Teng Chao-Ming After All These Years

Finding inspiration in a Taiwanese folk song, the artist focuses on the politics of identity

By Guo Juan

Teng Chao-Ming, After All These Years, 2017, UV prints on 119 mirrors (as of 2017 and growing in numbers), stainless steel shelves, digital inkjet prints, carpets, voiceover, 14 min 20 sec (loop). Courtesy the artist and Cube Project Space, Taipei

Cube Project Space, Taipei 29 April – 2 July 

You walk into a dimly lit room and hear a man’s voice from above your head: “I do everything in my power to enter someone’s mind, to become that person.” As the voiceover unfolds, you learn that the narrator, this ‘I’ who threatens to expropriate others’ identity (not in a threatening tone, though) and who’s clearly OK or even complacent about ‘his’ own parasitic state of existence as a song (composed by Teng Yu-hsien) called Rainy Night Flowers. First released by Columbia Records in Taiwan in 1934, the melancholic Taiwanese-language pop song, composed during Japan’s occupation, was revised by the Imperial Japanese Army to promote war. To date there are nine versions of lyrics, in Taiwanese, Japanese and Mandarin Chinese, pointing to very different sentiments and historical backgrounds. The song has been banned and revived so many times over the course of its history that it is associated with Taiwanese identity in a way no other cultural product can emulate – it is a symbol of Taiwanese solidarity, as well as a wound that marks the island’s painful history as the ‘Orphan of Asia’, manipulated, exploited and abused.

Rainy Night Flowers is a symbol of Taiwanese solidarity, as well as a wound that marks the island’s painful history as the ‘Orphan of Asia’, manipulated, exploited and abused

Here in the show, however, Teng Chao-Ming has composed a narrative that betrays the conventional understanding of the history of Rainy Night Flowers and, by extension, the interpretation of Taiwanese identity. Rather than lamenting the tragic experience, the voiceover tells a story of how ‘he’ decided at some point to reverse the situation by accepting his own vulnerability and to turn his lack of subjectivity into an advantage to survive the difficult times or prosper: “It never concerns me... whether I should be ‘me’... I just focus on looking for... the next occasion that I can sustain myself. I relish the moment when people scream my name, or flourish my avatars... turning my existence into a distributed system in the world.”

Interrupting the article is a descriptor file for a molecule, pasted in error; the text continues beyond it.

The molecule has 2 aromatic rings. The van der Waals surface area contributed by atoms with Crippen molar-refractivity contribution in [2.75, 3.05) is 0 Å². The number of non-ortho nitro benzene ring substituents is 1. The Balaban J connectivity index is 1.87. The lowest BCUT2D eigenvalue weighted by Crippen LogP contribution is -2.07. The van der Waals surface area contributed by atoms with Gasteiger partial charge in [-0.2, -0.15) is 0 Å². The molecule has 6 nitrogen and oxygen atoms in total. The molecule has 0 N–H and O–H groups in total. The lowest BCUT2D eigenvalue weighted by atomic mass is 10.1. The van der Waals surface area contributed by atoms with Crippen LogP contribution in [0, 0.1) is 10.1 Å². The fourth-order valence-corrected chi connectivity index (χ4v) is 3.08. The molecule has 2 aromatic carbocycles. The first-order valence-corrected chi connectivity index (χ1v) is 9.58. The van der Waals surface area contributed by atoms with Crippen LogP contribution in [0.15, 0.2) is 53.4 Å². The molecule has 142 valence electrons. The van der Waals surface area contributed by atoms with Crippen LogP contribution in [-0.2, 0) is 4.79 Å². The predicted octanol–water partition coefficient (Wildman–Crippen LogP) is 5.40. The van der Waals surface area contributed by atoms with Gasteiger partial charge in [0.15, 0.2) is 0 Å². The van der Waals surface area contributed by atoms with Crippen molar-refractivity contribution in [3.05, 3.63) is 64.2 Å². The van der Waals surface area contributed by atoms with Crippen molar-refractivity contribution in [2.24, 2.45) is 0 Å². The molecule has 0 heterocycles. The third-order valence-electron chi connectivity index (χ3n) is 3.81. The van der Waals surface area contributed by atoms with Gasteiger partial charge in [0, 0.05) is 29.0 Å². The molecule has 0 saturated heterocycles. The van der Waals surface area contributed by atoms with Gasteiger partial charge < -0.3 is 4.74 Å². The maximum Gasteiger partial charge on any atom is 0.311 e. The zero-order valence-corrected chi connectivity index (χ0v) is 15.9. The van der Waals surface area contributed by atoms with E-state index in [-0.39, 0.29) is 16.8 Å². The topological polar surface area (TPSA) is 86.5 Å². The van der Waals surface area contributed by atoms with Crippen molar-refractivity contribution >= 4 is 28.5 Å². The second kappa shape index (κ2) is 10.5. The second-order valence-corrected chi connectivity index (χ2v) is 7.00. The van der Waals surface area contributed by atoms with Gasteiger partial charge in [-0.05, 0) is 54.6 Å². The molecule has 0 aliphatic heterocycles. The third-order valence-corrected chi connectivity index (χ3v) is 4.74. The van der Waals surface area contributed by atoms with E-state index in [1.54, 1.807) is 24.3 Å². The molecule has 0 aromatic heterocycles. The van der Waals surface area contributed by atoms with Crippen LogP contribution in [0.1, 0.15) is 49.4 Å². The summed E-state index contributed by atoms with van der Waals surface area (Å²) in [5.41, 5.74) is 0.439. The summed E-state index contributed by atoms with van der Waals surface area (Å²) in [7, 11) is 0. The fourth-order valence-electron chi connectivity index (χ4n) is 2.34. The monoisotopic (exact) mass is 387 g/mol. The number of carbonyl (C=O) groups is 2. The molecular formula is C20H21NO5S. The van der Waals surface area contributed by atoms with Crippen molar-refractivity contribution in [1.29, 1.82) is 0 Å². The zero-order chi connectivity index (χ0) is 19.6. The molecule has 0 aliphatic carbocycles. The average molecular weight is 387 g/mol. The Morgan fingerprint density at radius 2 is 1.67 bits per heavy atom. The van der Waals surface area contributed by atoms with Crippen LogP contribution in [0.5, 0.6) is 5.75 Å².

Unlike many artists who work with archives, Teng chooses to reverse the traditional hierarchy by positioning the song as a discursive subject (using a man’s voice can also be read as an indicator) rather than a mere object of research – there are no ‘authentic’ archives or documents in the show that support the ‘sincerity’ of the first-person, psychoanalytic narrative, and the absence of the familiar melody as well as all versions of lyrics only reinforces this change of mindset. In fact, each detail of the show seems to correspond to the concept of ‘reversal’, or at least an attempt to switch the point of view. For instance, the major part of the installation consists of over 100 mirrors placed on six steel shelves scattered across the space, each mirror with one name printed on it: that of each of the singers, writers and politicians from Taiwan, Japan or mainland China who once played a role in the song’s life story, including the artist himself. As you look into the mirror, you’ll see a certain name appear across your face, as if the mirror assigns you with an identity, rather than you recognising your own reflected subjectivity. Theoretically speaking, the mirror serves as a perfect metaphor for the act of identification, but as a visual expression, these mirrors seem a little too ‘eager’ to make a statement and thereby lose artistic subtlety. Moreover, the arrangement of these mirrors seems more random than organised, blocking any sense of the artist’s reading of the specific histories.

But still, the artist’s reconstruction of Rainy Night Flowers’ identity as a distributed, networked one offers an opportunity to rethink the representation of local politics. And the artist’s experiment with creating alternative understandings of the concept of identity reminds me of what David Joselit proposes in a manifesto at the end of his book Feedback: Television Against Democracy (2007) when analysing art and art history’s potential to function as political science: ‘LOSE YOUR IDENTITY... Use icons opportunistically, and share them with like-minded people. Make an avatar!’ 

First published in the Summer 2017 issue of ArtReview Asia